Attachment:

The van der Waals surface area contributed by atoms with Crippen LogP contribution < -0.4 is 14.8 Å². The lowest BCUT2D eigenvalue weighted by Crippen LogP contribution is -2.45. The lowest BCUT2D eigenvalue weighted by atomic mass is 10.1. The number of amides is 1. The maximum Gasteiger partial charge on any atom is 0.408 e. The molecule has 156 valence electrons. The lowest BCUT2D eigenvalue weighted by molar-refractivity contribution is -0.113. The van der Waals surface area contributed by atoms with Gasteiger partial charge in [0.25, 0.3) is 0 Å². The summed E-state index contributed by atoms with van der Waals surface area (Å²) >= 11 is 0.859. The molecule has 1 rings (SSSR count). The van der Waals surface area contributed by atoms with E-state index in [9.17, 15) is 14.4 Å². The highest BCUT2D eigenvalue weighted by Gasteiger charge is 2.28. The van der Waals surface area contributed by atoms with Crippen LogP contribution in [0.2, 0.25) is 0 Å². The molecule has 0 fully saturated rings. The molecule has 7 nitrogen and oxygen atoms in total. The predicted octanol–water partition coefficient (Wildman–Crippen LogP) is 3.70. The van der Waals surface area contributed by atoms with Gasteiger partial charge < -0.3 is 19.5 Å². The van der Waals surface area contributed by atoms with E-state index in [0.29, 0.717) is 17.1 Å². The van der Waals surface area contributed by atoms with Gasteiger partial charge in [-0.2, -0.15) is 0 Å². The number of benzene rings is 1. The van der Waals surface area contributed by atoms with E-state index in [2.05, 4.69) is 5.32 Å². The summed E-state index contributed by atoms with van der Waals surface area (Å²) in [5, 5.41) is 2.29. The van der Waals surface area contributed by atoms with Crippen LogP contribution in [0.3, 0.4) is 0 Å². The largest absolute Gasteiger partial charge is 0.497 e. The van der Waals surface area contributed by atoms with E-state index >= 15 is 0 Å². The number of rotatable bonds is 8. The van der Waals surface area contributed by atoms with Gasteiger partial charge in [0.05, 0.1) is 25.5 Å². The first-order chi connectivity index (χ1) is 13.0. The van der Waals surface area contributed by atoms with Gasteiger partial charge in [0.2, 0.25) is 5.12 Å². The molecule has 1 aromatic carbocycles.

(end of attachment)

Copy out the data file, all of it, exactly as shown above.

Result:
The van der Waals surface area contributed by atoms with Crippen LogP contribution < -0.4 is 14.8 Å². The lowest BCUT2D eigenvalue weighted by Crippen LogP contribution is -2.45. The lowest BCUT2D eigenvalue weighted by atomic mass is 10.1. The number of amides is 1. The maximum Gasteiger partial charge on any atom is 0.408 e. The molecule has 156 valence electrons. The lowest BCUT2D eigenvalue weighted by molar-refractivity contribution is -0.113. The van der Waals surface area contributed by atoms with Gasteiger partial charge in [0.25, 0.3) is 0 Å². The summed E-state index contributed by atoms with van der Waals surface area (Å²) >= 11 is 0.859. The molecule has 1 rings (SSSR count). The van der Waals surface area contributed by atoms with E-state index in [9.17, 15) is 14.4 Å². The highest BCUT2D eigenvalue weighted by Gasteiger charge is 2.28. The van der Waals surface area contributed by atoms with Crippen LogP contribution in [0.2, 0.25) is 0 Å². The molecule has 0 fully saturated rings. The molecule has 7 nitrogen and oxygen atoms in total. The predicted octanol–water partition coefficient (Wildman–Crippen LogP) is 3.70. The van der Waals surface area contributed by atoms with Gasteiger partial charge < -0.3 is 19.5 Å². The van der Waals surface area contributed by atoms with E-state index in [0.29, 0.717) is 17.1 Å². The van der Waals surface area contributed by atoms with Gasteiger partial charge in [-0.2, -0.15) is 0 Å². The number of benzene rings is 1. The van der Waals surface area contributed by atoms with E-state index in [2.05, 4.69) is 5.32 Å². The summed E-state index contributed by atoms with van der Waals surface area (Å²) in [5, 5.41) is 2.29. The van der Waals surface area contributed by atoms with Crippen LogP contribution in [0.3, 0.4) is 0 Å². The largest absolute Gasteiger partial charge is 0.497 e. The van der Waals surface area contributed by atoms with E-state index >= 15 is 0 Å². The number of rotatable bonds is 8. The van der Waals surface area contributed by atoms with Gasteiger partial charge in [0.05, 0.1) is 25.5 Å². The first-order chi connectivity index (χ1) is 13.0. The van der Waals surface area contributed by atoms with Gasteiger partial charge in [0.2, 0.25) is 5.12 Å². The molecule has 1 aromatic carbocycles.